Blues fans may well incline most towards the two tracks that go for an Aynsley Lister-ish vibe, namely the title cut and the closing ‘Never Good Enough’ with its ooh-oohing backing vocals and laid back, ticking guitar. With none of the ten tracks on the album reaching four minutes in length I reckon ‘The Truth’, a slowie with a bluesy guitar intro, should have been an opportunity for Jones to stretch out and bring some more guitar to the party.
What Jones and his new mentor Elias have given us on The Truth is very well done, but it does feel a bit constricted in style. A couple of more spontaneous bursts of rough and tumble, in the manner of an earlier song like ‘Stop Moving The House’, would have provided some leavening variety.
After four previous albums showing varying degrees of maturity, and god knows how many shows across Europe as a veritable road warrior, Laurence Jones is certainly entitled to try a new direction.  The blues-pop of The Truth does that stylishly, if within a very contained framework. It’ll be interesting to see how he makes this stuff work in a live setting.

Sunday, February 18, 2018

Sean Webster Band - Voodoo Rooms, Edinburgh, 16 February 2018

To be honest, I’d never heard of Sean Webster until just over a year ago.  Not a dickie bird, until I was interviewing Ash Wilson and Webster’s name came up – and then coincidentally I caught the Sean Webster Band supporting King King in the Netherlands.  Between then and now, his album Leave Your Heart At The Door has had regular airings in our house, so I was looking forward to this headline appearance at the Edinburgh Blues Club.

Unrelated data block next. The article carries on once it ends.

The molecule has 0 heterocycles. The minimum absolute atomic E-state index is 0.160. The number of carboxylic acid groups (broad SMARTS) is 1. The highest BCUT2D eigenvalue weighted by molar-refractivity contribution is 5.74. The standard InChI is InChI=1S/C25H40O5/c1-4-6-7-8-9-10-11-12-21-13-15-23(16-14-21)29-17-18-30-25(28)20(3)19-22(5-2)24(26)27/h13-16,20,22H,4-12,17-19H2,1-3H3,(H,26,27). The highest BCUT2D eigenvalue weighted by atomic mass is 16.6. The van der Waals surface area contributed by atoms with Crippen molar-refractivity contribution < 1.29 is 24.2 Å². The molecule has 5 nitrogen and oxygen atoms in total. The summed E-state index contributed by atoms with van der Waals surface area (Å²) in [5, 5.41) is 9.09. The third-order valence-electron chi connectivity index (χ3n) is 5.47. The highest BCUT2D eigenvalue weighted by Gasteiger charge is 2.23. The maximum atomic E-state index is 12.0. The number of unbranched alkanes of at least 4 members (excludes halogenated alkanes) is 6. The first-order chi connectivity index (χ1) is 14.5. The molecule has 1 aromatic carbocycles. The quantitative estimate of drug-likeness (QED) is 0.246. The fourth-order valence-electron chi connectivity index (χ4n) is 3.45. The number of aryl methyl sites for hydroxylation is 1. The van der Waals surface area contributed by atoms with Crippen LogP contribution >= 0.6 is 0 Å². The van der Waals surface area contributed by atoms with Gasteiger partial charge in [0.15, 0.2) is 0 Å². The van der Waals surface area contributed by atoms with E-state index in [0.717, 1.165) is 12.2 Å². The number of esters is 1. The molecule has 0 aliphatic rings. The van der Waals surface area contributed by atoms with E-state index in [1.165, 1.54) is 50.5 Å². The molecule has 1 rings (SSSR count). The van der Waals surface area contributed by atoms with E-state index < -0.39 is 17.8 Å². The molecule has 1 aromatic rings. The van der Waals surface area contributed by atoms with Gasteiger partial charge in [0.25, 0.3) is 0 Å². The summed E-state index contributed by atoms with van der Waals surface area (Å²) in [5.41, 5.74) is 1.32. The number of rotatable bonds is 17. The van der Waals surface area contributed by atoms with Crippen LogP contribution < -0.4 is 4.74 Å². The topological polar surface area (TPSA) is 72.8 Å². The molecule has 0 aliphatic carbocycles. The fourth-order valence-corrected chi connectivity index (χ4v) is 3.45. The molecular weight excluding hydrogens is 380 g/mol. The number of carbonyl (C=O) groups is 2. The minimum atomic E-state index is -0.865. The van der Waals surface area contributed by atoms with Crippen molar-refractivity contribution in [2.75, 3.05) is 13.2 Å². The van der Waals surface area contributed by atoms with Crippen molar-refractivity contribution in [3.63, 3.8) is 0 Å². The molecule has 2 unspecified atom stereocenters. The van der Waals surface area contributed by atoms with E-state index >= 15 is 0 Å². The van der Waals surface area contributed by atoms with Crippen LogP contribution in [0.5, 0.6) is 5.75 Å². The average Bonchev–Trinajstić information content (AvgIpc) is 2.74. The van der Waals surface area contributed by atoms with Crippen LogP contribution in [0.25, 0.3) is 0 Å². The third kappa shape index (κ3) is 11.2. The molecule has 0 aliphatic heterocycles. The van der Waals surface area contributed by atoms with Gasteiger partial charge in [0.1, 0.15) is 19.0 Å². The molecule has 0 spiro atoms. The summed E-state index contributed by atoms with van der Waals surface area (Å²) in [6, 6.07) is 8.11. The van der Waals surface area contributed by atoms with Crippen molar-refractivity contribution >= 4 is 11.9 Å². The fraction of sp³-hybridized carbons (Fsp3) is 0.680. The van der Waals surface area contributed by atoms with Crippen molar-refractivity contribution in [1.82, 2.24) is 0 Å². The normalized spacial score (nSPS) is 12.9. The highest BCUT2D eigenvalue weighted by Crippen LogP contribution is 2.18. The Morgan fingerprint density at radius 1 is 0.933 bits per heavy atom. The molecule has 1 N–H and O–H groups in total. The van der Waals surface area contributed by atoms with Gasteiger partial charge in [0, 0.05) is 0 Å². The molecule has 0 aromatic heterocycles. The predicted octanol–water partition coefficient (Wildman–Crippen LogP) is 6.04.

Sean Webster - Man In Black
Webster and his amigos don’t disappoint.  Opening up with the tough and powerful ‘God Forsaken Town’ (the titles of some songs are, alas, guesswork on my part), they shift into the strutting ‘Can You Make A Move’ and quickly demonstrate how tight they are, with top quality use of dynamics, while Hilbrand Bos adds the first of a few impressive organ solos.  But it’s on ‘Hands Of Time’ that they really get into their sweet spot, an example of Webster’s strong songwriting that’s also a good platform for his soulful voice.  The following ‘Too Many False Alarms’ opens in slow and sparse fashion, and Webster decorates it with some lovely echoing guitar tones, before unfolding a solo that shows of the ability, when he’s at this best, to put you through an emotional wringer.